(Before It's News)
Arnold Palmer with ever present cigarette tossing ball to his caddy on practice tee.
Arnold Palmer was my hero in the 1960's for his swashbuckling style of play and willingness to take risks on the golf course endeared him to millions, including myself, who saw him as the king of the links and a man of the people. His passing on at 87 years old leaves golf with an unfillable void for he brought a country club sport to the masses with his hard charging style and friendly outgoing personality. Spurred on by his army of worshippers, including myself, Arnold's skills and gracious attitude endeared him to Presidents like Dwight Eisenhower as well as commoners and golf hackers like myself. He deeply loved the game of golf as well as his adoring and growing army and he became the stuff of legends in the process: Allen L Roland, PhD
” It didn't matter if you cut the grass or you were a president. He was the same with everyone. He was just .. he was the man.” Ernie Els, on golf legend Arnold Palmer at his recent memorial service in Latrobe, Pennsylvania.
Arnold Palmer's swing and follow through was a pure power stroke as seen here at the Masters tournament, which he won four times 1958,'60,'62 and '64 as well as the US Open in 1960 and British Open in 1961 and '62.
Palmer had 62 PGA tour victories which is fifth all-time and I was a proud member of Arnie's army who not only followed him at many tournaments but patterned my swing and putting stroke on his as a 7 handicap club player.
And when I marched up the 18th fairway on the final round of my own club's first flight championship ~ I hitched up my pants just like Arnie and deliberately hunched over my winning putt before I drained it just like my hero did many times~ except I had no cigarette to drop because I didn't smoke.
But to be a member of Arnie's army was also to also suffer great anguish as I did at the 1966 US Open at the Olympic Club in San Franciscowhen Arnie blew a seven stroke lead in the final round and settled for a tie on the last hole and lost to Billy Casper in the next day playoff. I was there that infamous Sunday and watched the slow collapse in disbelief.
Palmer's par saving putt on 18th hole at 1966 US Open / Olympic Club, San Francisco ~ I was in that crowd behind Arnold cheering him on as his lead evaporated.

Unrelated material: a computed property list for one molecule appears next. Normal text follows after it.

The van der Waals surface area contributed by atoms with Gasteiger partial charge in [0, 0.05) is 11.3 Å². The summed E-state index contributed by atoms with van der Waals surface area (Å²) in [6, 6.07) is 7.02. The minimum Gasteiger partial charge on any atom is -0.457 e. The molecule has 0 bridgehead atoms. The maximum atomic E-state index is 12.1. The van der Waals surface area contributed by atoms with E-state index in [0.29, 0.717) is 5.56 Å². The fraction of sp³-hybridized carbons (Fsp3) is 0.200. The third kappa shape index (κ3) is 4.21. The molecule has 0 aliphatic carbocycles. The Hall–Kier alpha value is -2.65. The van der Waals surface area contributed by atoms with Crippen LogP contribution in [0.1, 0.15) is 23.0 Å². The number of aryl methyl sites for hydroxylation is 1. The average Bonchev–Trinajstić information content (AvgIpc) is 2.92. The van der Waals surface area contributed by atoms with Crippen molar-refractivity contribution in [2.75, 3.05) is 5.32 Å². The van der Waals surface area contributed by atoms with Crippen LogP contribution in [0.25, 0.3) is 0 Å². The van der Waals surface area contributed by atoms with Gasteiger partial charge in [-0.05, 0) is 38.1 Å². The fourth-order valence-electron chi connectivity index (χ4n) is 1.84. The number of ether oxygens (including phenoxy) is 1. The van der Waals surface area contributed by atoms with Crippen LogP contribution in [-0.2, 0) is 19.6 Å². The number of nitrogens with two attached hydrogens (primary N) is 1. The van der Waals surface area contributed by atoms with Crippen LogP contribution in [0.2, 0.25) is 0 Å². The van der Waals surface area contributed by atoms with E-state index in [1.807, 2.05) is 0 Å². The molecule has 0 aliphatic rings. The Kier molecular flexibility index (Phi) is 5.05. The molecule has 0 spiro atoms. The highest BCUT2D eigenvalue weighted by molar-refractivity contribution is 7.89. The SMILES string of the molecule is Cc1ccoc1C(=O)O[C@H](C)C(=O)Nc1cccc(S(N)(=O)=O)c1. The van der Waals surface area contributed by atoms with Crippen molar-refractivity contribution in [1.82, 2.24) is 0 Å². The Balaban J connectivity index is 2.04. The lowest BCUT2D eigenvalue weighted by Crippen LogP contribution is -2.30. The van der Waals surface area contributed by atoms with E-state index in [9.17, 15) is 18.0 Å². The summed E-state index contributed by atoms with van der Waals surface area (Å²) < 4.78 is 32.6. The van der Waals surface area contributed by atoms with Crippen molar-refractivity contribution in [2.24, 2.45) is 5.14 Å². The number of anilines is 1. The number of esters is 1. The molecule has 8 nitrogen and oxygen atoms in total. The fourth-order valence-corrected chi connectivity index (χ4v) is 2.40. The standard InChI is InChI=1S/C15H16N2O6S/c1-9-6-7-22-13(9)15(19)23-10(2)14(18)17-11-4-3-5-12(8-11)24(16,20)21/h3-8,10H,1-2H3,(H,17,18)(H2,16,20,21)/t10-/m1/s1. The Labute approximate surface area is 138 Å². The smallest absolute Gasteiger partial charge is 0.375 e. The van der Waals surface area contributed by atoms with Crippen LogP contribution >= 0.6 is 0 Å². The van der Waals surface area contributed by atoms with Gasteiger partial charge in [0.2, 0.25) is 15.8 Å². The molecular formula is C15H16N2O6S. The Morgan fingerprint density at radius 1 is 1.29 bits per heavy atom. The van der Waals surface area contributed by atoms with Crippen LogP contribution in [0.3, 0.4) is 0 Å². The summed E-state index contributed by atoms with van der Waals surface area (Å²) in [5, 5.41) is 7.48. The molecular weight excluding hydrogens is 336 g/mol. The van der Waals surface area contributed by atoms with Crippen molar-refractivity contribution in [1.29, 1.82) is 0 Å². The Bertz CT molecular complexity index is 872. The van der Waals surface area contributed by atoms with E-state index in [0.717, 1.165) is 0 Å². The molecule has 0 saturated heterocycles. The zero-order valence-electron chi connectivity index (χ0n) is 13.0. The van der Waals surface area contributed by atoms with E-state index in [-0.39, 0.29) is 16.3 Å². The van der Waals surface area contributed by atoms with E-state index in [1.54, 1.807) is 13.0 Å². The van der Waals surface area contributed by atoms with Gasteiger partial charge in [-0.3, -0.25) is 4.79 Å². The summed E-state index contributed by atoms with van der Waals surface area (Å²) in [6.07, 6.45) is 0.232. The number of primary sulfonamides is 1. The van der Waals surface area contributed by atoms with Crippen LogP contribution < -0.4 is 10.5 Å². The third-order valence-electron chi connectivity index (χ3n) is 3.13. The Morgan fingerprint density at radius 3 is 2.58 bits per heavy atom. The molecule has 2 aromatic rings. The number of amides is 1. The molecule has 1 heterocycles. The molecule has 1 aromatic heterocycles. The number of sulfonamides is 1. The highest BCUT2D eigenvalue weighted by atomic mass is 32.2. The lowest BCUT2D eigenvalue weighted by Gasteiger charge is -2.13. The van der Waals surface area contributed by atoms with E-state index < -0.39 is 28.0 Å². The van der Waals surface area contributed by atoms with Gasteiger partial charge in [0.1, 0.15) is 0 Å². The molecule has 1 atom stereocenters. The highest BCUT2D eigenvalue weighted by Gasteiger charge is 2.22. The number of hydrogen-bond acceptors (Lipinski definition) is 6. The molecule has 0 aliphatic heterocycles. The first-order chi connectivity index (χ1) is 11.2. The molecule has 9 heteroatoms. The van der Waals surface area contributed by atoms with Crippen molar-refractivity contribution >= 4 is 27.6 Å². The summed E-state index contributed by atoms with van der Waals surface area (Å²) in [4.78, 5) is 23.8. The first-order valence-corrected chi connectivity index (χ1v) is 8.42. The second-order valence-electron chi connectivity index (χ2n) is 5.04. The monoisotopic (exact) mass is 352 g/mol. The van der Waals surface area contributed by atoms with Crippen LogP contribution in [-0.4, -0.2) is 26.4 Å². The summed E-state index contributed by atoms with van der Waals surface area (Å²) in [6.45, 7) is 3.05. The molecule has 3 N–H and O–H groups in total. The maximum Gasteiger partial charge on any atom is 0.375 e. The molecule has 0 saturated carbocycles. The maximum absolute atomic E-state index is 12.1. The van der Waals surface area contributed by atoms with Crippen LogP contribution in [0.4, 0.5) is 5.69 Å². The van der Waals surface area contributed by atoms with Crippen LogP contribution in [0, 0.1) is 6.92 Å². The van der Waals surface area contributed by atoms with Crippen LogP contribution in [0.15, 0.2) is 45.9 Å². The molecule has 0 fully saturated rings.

Leading by seven shots entering the final nine holes, Arnold Palmer forgot the golfer's credo of “staying in the moment” and got ahead of himself.
Seeking to tie or break Ben Hogan's Open scoring mark of 276, Palmer continued to play aggressively.
Slowly the lead evaporated. Still, Palmer was six up with six to play and five up with four to play.
Firing at the flag on the par-3 15th, rather than playing a safe shot, Palmer found sand and a bogey and Casper drained a birdie to cut the lead to three strokes. The momentum shifted ~ that's when that reality hit Arnie and I could see it in his tightening face.
Suddenly Palmer realized his lead was shrinking and started to press, he duck hooked his drive into the trees on the 16th, trying to cut the corner of the long par five, and lost another stroke to par while Casper maintained par and Arnold was now up only one stroke but obviously struggling.
The wheels were coming off and Arnold would bogey 17 to drop into a tie and had to drain this putt on the 18th (see above photo) to save par as well as end in a tie with Billy Casper ~ and make Palmer the author of the biggest collapse in Open history.
But his blast out of the high rough on the 18th was pure Palmer and settled fifteen feet from the cup for an easy par save ~ but the blown win opportunity weighed on him and he lost decisively to Casper the next day in a playoff.
To quote Ron Kroichick, San Francisco Chronicle, ” On the golf course, Mr. Palmer was an icon not only for how often he won, but the way he did it.
He would hitch up his pants, drop a cigarette and attack the flags.
With powerful hands wrapped around the golf club, Mr. Palmer would slash at the ball with all his might, then twist that muscular neck and squint to see where it went ~ ” When he hits the ball, the earth shakes,” Gene Little once said.”
Arnie was the real thing in a world of golf pretenders so the next time you're ordering a drink, make it an Arnold Palmer (half Lemonade and ice tea) and salute the king whose legend still lives on ~ at least in my mind.
Allen L Roland, PhD
Heart centered spiritual consultant and advisor Allen L Roland can be contacted at email@example.com Allen is also a lecturer and writer who shares a weekly political and social commentary on his web log and website allenroland.com. He is also featured columnist on Veterans Today and is a featured guest on many radio and Television programs